All instant messaging platforms seem to have one goal in mind and that is to join the end-to-end encryption club after Facebook-owned rival WhatsApp did it with some flourish.
This time its Viber, which is a Cypriot-Israeli operation owned by Japanese giant Rakuten. The app has nearly 250 million monthly active users and 711 million users in total compared to WhatsApp billion plus user base.
The end-to-end encryption will include all apps and services of Viber like texts, voice and group chats.“Our users will be able to securely communicate across all of their devices through end-to-end encryption,” chief operating officer (COO) Michael Shmilov wrote in a blog post. “We have been working on this for a long time and are proud that our users can confidently use Viber without fear of their messages being intercepted - whether it is in a one-to-one or group message, on a call, on desktop, mobile or tablet,” he added.
End-to-end encryption technology ensures that only the sender and the recipient sees the message which might contain text, pictures, video or voice.Essentially it cloaks the message with a lock, and only the recipient and the sender have the special key needed to unlock and read them. For added protection, every message has its own unique lock and key.
As a user, all you need to do is make sure you have the latest version of Viber and you will be notified when your conversations are encrypted similar to how you updated WhatsApp for taking advantage of the encrypted services. “We are rolling this out globally over the next two weeks, and you’ll see a grey padlock to confirm you are secured. Additionally, we’ve ensured each user has an individual cryptography key associated with his or her device, allowing you to benefit from an added layer of security,” Shmilov wrote.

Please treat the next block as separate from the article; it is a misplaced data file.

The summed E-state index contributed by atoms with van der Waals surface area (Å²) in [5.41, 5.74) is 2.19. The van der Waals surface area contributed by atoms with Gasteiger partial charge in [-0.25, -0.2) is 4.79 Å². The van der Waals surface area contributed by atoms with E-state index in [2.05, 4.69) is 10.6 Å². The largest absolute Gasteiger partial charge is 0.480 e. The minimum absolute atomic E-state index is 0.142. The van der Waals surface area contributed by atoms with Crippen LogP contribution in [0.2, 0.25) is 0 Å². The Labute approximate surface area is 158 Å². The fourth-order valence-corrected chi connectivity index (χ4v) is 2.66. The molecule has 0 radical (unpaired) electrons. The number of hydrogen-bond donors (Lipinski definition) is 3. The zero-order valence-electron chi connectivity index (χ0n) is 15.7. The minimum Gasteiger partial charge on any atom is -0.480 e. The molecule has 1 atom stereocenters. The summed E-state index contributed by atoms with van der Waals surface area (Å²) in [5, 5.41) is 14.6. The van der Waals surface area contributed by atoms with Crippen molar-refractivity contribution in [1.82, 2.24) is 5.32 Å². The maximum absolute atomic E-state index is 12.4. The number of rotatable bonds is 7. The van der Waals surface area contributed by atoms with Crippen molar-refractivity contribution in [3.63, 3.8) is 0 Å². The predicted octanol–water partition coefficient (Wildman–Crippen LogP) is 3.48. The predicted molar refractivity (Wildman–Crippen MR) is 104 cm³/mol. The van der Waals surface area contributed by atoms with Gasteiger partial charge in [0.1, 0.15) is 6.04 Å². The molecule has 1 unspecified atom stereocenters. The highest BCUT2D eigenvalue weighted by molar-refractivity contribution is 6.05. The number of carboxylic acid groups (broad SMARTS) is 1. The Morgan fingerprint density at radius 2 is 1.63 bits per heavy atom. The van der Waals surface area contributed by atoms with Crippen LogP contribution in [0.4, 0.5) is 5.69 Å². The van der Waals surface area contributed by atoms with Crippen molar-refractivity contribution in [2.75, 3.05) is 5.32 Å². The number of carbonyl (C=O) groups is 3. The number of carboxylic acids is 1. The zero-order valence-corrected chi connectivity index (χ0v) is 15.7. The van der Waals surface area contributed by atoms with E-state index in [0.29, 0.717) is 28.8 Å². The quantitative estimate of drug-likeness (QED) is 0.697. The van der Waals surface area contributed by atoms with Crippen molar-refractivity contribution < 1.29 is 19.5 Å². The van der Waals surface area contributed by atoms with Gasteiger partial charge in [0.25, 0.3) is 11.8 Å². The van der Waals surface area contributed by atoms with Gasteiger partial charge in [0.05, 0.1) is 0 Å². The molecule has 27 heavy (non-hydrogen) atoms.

“You can manually authenticate contacts to select they are “trusted”. This will change the lock color to green, and if you ever see a red lock it means there is a problem with the authentication key. The breach may simply mean that a user has changed his or her primary phone; however, it can also indicate a man-in-the-middle-attack. To solve a possible breach state, the participant needs to be re-trusted,” he explained.
The company has also launched another feature called hidden chats for a shared device case scenario. “A lot of our users share tablets with their families, have personal chats while at work or plan surprises for loved ones and want to protect conversations from wandering eyes. For this reason, we’re proud to launch Hidden Chats today. This allows our users to hide specific chats from the main screen so no-one but the user knows they exist,” the company said.
However, the company has not released any whitepaper yet to explain the technology behind the encryption and has held no external audits.